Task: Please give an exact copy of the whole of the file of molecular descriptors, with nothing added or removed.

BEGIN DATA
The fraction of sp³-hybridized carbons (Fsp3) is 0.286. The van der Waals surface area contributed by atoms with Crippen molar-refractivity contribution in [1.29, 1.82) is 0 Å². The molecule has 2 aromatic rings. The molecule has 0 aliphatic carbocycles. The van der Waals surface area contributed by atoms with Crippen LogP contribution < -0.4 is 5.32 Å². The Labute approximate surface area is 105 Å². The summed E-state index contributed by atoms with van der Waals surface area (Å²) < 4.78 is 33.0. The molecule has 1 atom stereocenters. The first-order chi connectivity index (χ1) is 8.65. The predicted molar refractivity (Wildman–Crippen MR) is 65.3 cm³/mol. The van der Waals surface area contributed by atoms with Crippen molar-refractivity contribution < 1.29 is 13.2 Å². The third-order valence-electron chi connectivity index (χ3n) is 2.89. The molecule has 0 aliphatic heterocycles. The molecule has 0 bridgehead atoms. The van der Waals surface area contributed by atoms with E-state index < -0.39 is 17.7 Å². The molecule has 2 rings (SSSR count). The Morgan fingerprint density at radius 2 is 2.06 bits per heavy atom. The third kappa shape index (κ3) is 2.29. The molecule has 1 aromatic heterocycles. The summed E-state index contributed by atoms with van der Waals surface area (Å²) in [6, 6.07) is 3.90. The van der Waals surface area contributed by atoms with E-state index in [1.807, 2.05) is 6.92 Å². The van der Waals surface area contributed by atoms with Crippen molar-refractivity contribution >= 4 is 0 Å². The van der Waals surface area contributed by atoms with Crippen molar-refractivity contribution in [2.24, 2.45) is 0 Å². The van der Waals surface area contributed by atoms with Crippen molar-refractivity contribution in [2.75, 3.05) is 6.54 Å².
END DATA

The fraction of sp³-hybridized carbons (Fsp3) is 0.286. The van der Waals surface area contributed by atoms with Crippen molar-refractivity contribution in [1.29, 1.82) is 0 Å². The molecule has 2 aromatic rings. The molecule has 0 aliphatic carbocycles. The van der Waals surface area contributed by atoms with Crippen LogP contribution < -0.4 is 5.32 Å². The Labute approximate surface area is 105 Å². The summed E-state index contributed by atoms with van der Waals surface area (Å²) < 4.78 is 33.0. The molecule has 1 atom stereocenters. The first-order chi connectivity index (χ1) is 8.65. The predicted molar refractivity (Wildman–Crippen MR) is 65.3 cm³/mol. The van der Waals surface area contributed by atoms with Crippen molar-refractivity contribution < 1.29 is 13.2 Å². The third-order valence-electron chi connectivity index (χ3n) is 2.89. The molecule has 0 aliphatic heterocycles. The molecule has 0 bridgehead atoms. The van der Waals surface area contributed by atoms with E-state index < -0.39 is 17.7 Å². The molecule has 2 rings (SSSR count). The Morgan fingerprint density at radius 2 is 2.06 bits per heavy atom. The third kappa shape index (κ3) is 2.29. The molecule has 1 aromatic heterocycles. The summed E-state index contributed by atoms with van der Waals surface area (Å²) in [6, 6.07) is 3.90. The van der Waals surface area contributed by atoms with E-state index in [1.807, 2.05) is 6.92 Å². The van der Waals surface area contributed by atoms with Crippen molar-refractivity contribution >= 4 is 0 Å². The van der Waals surface area contributed by atoms with Crippen molar-refractivity contribution in [2.24, 2.45) is 0 Å². The van der Waals surface area contributed by atoms with Crippen molar-refractivity contribution in [2.75, 3.05) is 6.54 Å².